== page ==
OSHA Issues Final Rule to Increase Protections for Construction Confined Space Workers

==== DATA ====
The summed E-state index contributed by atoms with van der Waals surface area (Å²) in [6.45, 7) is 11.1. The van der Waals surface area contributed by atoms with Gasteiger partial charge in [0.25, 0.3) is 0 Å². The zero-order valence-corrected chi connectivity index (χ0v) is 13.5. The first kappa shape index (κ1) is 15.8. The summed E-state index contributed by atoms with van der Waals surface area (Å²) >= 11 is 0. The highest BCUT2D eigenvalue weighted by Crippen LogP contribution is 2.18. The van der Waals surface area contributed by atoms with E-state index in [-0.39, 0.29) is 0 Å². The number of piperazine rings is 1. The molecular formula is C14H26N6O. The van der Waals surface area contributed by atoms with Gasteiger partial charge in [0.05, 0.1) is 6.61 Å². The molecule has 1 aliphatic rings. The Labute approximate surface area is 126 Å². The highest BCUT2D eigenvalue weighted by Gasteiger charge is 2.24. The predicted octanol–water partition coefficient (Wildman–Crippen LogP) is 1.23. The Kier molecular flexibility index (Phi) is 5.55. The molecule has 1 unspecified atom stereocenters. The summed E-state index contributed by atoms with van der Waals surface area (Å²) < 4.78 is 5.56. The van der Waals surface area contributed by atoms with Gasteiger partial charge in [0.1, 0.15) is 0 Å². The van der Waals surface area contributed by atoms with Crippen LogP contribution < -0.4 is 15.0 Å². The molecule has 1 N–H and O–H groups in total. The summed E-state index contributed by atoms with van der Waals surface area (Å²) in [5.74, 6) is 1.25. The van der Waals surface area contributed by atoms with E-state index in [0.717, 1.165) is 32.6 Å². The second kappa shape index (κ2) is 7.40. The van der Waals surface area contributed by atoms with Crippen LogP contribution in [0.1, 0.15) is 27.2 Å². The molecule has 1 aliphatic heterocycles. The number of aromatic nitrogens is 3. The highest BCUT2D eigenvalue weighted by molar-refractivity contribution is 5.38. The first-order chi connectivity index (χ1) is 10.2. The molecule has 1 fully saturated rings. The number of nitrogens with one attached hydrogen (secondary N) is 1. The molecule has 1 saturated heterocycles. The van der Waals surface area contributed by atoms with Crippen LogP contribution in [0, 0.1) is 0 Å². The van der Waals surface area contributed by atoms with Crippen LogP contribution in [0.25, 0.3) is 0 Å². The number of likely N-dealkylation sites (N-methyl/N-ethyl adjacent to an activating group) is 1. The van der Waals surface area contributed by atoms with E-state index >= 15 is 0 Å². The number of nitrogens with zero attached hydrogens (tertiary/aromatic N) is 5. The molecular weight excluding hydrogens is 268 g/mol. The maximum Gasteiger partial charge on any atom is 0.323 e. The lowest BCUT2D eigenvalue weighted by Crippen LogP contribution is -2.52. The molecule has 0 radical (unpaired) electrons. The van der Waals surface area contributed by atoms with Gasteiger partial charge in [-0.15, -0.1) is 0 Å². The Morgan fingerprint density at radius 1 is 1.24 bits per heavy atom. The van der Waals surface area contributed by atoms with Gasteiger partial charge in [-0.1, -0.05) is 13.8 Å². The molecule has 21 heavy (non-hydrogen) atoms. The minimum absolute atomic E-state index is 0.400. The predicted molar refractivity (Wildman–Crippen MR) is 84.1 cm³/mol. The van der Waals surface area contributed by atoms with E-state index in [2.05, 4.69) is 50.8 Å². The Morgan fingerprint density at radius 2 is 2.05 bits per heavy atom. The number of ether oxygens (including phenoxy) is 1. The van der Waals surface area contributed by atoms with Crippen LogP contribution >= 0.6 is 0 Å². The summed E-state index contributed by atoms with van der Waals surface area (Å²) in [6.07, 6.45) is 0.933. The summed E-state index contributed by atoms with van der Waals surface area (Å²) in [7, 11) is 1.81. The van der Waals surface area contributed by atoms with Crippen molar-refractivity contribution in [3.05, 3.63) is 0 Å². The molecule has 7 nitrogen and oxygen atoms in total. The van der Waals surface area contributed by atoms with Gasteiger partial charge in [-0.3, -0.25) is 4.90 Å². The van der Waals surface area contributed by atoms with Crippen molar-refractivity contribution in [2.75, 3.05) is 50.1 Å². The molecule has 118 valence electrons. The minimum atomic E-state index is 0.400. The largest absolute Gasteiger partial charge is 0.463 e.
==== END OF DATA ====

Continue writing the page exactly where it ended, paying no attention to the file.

Last week, the Occupational Safety and Health Administration (OSHA) issued a final rule, which goes into effect on August 3, 2015, to increase construction protections needed for those working in confined spaces, such as crawl spaces, manholes and tanks. As construction worksites are continually changing, the regulation includes requirements for continuous hazard monitoring, initial jobsite evaluations to be conducted by “competent persons” and coordination between employers and emergency services prior to workers entering confined spaces. OSHA also places a strong emphasis on employee training, such as lock-out, tag-out and blocking off access to struck-by hazards programs. These new measures are estimated to protect nearly 800 construction workers from serious injuries and life-threatening hazards, which can often been avoided if addressed properly prior to work being performed. Through OSHA’s final ruling, the construction industry’s confined space protections now better align with other industry standards already in practice. “With limited means of entry or exit, along with the physical and atmospheric hazards that exist, proper equipment, planning and training are vital to health and safety of confined space workers,” said Brent Ross, CSP, Sr. HSE Technical Manager. “We look forward to seeing OSHA’s new guidelines implemented to better safeguard against serious, and sometimes fatal, construction workplace injuries.” To learn more about this new regulation and to locate compliance assistance documents, visit OSHA’s Confined Spaces in Construction page.